In Australia but have documents for use overseas?
A ‘Notary Public’, ‘Public Notary’ or ‘Notary’ is a senior legal practitioner who prepares, attests, witnesses and certifies original and copied legal documents for use overseas. Many professionals in Australia can witness signatures and certify copies of documents for use in Australia. However, only a Notary Public can witness signatures on documents for use outside Australia.
After being appointed a Notary Public obtains their own official ‘seal’ or ‘stamp’ which is registered with their signature and stored in a database held by the Department of Foreign Affairs and Trade (DFAT). The ‘seal’ or ‘stamp’ is placed alongside or underneath the Notary Public’s signature on the document being notarised.
The services of a Notary Public may be required for commercial transactions, such as trade documents, letters of credit, or contracts between foreign businesses, or they can be for personal transactions, such as certification of passports, academic transcripts, citizenship certificates, overseas police checks and probate documents.
The process of notarisation of documents includes:
- A Notarial Certificate: The notarisation of documents includes attaching a ‘notarial certificate’. A notarial certificate is a record of the Notary Public’s intervention and evidences the authentication by the Notary Public of the document to which it relates. There is no such thing as a standard ‘one-size fits all’ notarial certificate.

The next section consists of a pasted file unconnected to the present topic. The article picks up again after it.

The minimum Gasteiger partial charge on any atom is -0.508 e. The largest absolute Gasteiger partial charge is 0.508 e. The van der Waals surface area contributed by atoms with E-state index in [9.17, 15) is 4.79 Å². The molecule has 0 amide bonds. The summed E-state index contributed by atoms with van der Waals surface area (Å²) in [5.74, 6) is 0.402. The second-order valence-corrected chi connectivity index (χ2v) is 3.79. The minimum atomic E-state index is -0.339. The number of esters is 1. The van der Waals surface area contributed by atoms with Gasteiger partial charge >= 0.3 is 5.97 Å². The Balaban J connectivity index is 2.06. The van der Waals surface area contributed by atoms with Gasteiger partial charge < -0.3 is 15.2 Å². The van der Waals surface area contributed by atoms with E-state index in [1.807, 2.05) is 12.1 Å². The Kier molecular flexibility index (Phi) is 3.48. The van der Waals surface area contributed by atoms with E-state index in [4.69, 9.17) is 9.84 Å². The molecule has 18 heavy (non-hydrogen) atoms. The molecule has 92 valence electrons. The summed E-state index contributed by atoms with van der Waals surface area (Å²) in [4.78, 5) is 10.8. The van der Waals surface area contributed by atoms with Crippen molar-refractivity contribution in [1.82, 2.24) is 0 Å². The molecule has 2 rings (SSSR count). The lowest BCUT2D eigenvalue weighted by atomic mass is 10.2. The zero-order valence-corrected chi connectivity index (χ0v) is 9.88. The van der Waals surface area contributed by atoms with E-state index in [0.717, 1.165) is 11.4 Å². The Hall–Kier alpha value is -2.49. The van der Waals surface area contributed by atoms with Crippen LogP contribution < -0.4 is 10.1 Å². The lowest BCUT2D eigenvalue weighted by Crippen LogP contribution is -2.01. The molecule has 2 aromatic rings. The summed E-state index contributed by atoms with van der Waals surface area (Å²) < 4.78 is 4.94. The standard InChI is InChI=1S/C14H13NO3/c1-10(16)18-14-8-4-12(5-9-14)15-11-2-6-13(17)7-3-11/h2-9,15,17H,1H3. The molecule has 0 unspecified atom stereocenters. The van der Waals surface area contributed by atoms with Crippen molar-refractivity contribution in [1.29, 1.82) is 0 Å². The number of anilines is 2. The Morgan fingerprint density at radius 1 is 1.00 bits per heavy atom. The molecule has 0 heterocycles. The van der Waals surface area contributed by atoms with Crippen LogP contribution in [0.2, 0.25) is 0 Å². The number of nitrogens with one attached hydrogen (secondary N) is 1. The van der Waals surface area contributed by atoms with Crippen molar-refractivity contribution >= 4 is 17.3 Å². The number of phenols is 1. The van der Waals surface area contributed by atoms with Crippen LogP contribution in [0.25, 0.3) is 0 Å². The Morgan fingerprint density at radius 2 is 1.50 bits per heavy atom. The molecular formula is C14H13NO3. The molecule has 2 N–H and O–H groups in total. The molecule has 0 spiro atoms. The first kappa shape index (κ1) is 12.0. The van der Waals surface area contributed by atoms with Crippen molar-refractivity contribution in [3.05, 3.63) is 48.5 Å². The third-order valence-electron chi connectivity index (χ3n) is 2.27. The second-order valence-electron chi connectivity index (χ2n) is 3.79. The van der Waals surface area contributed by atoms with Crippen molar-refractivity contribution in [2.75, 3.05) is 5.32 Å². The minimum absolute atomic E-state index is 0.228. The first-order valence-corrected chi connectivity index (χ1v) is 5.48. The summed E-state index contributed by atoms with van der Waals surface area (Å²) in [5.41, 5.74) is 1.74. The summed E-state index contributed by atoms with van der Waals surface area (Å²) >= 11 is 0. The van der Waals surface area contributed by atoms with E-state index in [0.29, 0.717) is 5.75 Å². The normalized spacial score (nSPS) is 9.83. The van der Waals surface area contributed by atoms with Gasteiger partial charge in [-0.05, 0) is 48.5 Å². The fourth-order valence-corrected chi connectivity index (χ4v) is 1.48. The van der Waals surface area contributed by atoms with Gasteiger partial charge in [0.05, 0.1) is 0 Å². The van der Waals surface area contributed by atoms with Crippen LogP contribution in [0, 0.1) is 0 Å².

- An ‘apostille’ or ‘authentication’: In addition to the notarial certificate an ‘apostille’ or ‘authentication’ will be required depending on the country in which the document is to be used. An ‘apostille’ is required for countries which are a signatory to the 1961 Hague Convention Abolishing the Requirement of Legalisation for Foreign Public Documents (the ‘Hague Apostille Convention’) whereas ‘authentication’ is required for countries which are not signatories of the Hague Apostille Convention. An apostille involves sending the documents and notarial certificate to DFAT to have the Notary Public’s seal and signature checks against their records and then sending the documents to the recipient country. Authentication involves sending the documents to DFAT and then the additional step of sending the documents to the recipient county’s consulate or embassy before sending the documents to the recipient country.
- Verification of Identity: Notaries must also confirm the identity of a signatory and therefore will require production of identity documents such as a current passport or driver’s licence or birth certificate at the time of attending an appointment. If a signatory is acting in an official capacity (such as a director of a registered company), the Notary Public must also be satisfied that the person has capacity to act in that manner. In such cases, the signatory may need to provide a power of attorney as well as personal identity documents.
- Translation: Documents that are not in English may need to be translated before they can be administered by a Notary Public.**
If you need any assistance, contact Salvatore E. Iamarino, Notary Public, at Seventh Street Legal, 158 Seventh Street, Mildura, Victoria, or call 03 5021 4276. Mr Iamarino is a member of The Society of Notaries of Victoria Inc. and adopts the society’s recommended scale of fees, for a copy of these fees please see https://www.notaryservices.com.au/fees.html